The Wrong General

I put my columnist's at-the-ready outrage on hold over the weekend. But this morning, as I prepared to speed read through the front section of the New York Times, I was drawn against my will to the headline "General Disobeyed Orders to End Affair."

I'd been wondering what that poor general, Gen. Kevin Byrnes, who'd made the front page a few days earlier, could have done to be ruined for life minutes before retirement -- the first four star general to be relieved of his command in recent memory.

I guess we could have guessed, but there it was on page A7: sex had raised its ugly head and the distinguished, brilliant career of Byrnes was gone, poof, just like that. He'd been told to "knock it off," that is an adulterous affair, but continued to make phone calls. That was all it took. Byrnes was separated form his wife in mid-2004 and they are now divorced.

But here's what grabbed my attention. Way down in the piece, we learn that the officer appointed to determined if Byrnes should be court-martialed for a consensual affair is Gen. Dan K. McNeill. The Army has it wrong. If anyone should be court-martialed, it should be Gen. McNeill. Two prisoners were murdered on his watch and he covered it up.

I came to know McNeill when he was just a Lt. Gen. commanding forces in Afghanistan in 2002 and 2003, oversaw Bagram prison and then, the polite word is misled, officials about what happened to two innocent prisoners there. He claimed the two died of natural causes. Both were murdered.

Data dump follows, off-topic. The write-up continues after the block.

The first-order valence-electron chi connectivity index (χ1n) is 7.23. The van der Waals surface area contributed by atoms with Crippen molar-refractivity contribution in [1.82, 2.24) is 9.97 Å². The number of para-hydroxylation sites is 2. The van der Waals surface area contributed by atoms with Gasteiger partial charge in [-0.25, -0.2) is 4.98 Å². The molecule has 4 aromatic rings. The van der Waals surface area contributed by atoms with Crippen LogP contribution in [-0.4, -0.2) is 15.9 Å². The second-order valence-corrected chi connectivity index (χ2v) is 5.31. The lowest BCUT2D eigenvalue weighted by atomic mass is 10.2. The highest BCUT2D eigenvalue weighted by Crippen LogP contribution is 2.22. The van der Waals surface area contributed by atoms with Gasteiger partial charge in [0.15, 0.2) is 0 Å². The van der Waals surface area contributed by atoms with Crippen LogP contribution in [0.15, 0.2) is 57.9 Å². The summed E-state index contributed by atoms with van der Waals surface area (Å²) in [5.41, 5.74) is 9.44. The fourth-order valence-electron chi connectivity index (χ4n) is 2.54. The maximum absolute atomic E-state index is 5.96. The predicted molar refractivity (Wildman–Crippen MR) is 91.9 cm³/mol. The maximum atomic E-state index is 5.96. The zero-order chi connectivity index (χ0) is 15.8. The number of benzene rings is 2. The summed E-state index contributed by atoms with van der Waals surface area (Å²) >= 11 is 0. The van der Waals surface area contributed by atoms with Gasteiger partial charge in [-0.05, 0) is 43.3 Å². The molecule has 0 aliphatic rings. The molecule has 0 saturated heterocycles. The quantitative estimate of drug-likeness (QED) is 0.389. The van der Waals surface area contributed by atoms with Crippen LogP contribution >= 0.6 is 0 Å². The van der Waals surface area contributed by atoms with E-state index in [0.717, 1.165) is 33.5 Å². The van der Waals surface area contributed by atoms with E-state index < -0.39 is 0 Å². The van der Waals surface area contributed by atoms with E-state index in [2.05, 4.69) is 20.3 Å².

McNeill kept stonewalling even after an autopsy showed that there'd been no natural causes in the death of a peasant named Dilawar. Rounded up in a bad sweep of Khost, Dilawar, who had never been away from his parent's home and was innocent of any animosisty towards America, much less violence, was hung from the ceiling of his cell for five days in between bouts of interrogation where he was kicked and beaten so badly the coroner's report said his leg had turned to pulp.

After natural causes became suspect, McNeill claimed Dilawar had died from coronary disease.

After McNeill left Afghanistan, a new inquiry was reopened in Washington (thanks to a New York Times investigation). Low-level soldiers and MP's have been indicted; some are on trial now. But guess what? McNeill was promoted to full general.

And now he sits in judgement of Byrnes. The devil could not have come up with a more twisted, contemptible and sickening turn of events.